How world's biggest democracy gave up one-party rule

The Saffron Wave
November 5, 1999

The results of the recent general elections for the lower house of the Indian federal parliament show that the "saffron wave" of Hindu nationalism (so called after the traditional colour worn by Hindus), is swelling still. In a house of 543 MPs, the Bharatiya Janata Party (BJP), together with its alliance partners, has won 301 seats, and its leader Atal Behari Vajpayee has been reappointed prime minister.

From 1947, when India became independent, right up to 1996, Congress Party governments ruled India except for two brief periods, 1977-79 and 1989-91. Meanwhile, the BJP, which won only two seats in the general elections of 1984, got 86 seats in 1989, 119 in 1991, 182 in 1998 and this year, by standing down in 200 constituencies in favour of its allies, helped to boost its alliance's tally to a comfortable majority, though its own number of seats remained 182. On the other hand, the Congress and its allies secured only 134 seats - the Congress itself winning 112, its worst performance in any general election since independence. What has brought about this massive reversal over 50 years?

It is well to remember that the Congress Party was once dubbed a Hindu party by the British and the Muslim League; its foremost leader Mahatma Gandhi was saluted by Jinnah, the leader of Pakistan, as "a great Hindu leader" - not as an Indian leader. Jawaharlal Nehru, prime minister until 1964, used western precepts to tackle India's Hindu-Muslim communalism. Nehru's formula was socialism and secularism: socialism to provide a common ideological platform for Muslims and Hindus to work together politically, and secularism to separate religion from politics. But Nehru's secularism was not even-handed, as the temptation to garner Muslim votes grew. For example, when bigamy was made illegal in India in 1955, the Muslims were exempted, raising Hindu fears of a disproportionate rise in the Muslim population. Nehru failed to create a secular society.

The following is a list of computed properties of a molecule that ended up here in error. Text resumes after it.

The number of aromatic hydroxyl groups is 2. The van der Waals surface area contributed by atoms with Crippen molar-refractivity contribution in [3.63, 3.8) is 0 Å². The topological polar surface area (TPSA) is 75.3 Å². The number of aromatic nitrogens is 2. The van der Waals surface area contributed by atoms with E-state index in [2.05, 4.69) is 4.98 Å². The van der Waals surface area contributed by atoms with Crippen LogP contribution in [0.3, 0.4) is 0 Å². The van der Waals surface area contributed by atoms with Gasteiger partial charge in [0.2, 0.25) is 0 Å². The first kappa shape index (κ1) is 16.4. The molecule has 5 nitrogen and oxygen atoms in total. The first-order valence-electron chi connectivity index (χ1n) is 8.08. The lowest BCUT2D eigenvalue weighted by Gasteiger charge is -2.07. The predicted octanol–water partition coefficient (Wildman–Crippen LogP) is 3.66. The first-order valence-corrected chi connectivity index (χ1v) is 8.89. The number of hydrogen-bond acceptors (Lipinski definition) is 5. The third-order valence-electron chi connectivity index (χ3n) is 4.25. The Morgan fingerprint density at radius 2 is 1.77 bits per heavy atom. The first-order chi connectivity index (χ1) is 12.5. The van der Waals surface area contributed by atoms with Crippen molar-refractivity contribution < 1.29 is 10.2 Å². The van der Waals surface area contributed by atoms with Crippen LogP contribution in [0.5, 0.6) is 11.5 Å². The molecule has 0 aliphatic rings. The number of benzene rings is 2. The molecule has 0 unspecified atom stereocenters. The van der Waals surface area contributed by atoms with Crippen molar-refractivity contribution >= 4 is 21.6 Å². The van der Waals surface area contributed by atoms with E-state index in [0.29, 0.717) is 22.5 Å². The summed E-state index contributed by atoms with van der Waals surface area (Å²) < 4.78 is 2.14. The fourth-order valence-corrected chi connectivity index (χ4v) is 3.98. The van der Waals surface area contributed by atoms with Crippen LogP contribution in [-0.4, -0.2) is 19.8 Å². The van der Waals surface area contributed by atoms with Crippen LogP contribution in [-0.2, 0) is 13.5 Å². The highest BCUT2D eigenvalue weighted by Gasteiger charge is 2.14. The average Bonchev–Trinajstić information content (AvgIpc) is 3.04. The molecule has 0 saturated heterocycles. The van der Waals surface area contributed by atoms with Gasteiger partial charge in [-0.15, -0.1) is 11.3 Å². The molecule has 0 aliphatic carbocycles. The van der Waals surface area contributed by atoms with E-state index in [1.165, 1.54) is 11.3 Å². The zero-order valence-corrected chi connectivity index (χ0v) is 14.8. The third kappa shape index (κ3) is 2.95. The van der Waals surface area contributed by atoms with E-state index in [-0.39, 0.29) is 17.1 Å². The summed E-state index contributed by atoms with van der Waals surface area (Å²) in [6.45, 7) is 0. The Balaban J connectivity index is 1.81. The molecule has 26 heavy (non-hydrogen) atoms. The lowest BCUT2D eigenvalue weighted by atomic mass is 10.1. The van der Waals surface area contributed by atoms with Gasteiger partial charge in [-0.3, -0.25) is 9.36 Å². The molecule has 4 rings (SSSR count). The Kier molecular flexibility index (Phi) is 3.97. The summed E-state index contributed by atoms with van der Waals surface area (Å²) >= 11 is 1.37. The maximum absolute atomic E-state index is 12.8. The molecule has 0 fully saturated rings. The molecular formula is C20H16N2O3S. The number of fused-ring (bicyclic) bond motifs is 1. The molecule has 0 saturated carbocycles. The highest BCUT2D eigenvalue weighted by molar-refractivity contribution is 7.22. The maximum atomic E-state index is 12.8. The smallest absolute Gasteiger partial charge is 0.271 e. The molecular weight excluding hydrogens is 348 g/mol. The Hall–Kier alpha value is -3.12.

Indira Gandhi, who followed her father as prime minister, had little time for ideology. Her success in helping Bangladesh to break away from Pakistan in 1971 lent credence to a policy of strength backed by force. And by centralising all powers in her own hands, she destroyed the Congress Party structure. Both policies assisted the growth of the "saffron wave".

The Shah Bano case in 1985 was another turning point. People were aghast that Rajiv Gandhi, a modern mind, who succeeded his mother as prime minister in 1984, should amend the constitution to overturn a Supreme Court judgment granting alimony to a Muslim divorcee, in order to please some Muslim politicians. Corruption also discredited Rajiv Gandhi's Congress.

Then in 1992, the destruction of a mosque in Ayodhya in the Ganges valley raised fears that the BJP and other nationalists were encouraging Hindus to abandon tolerance in their quest for self-assertion. But many people blamed the Muslims. Their argument was that because the structure was disused and unimportant to the Muslim minority, whereas the spot held overwhelming significance for the Hindu majority (who believed that Ram, the popular avatar of mythology, had been born there), the Muslims should have vacated the spot and agreed to a mosque being built next door by Hindu onations.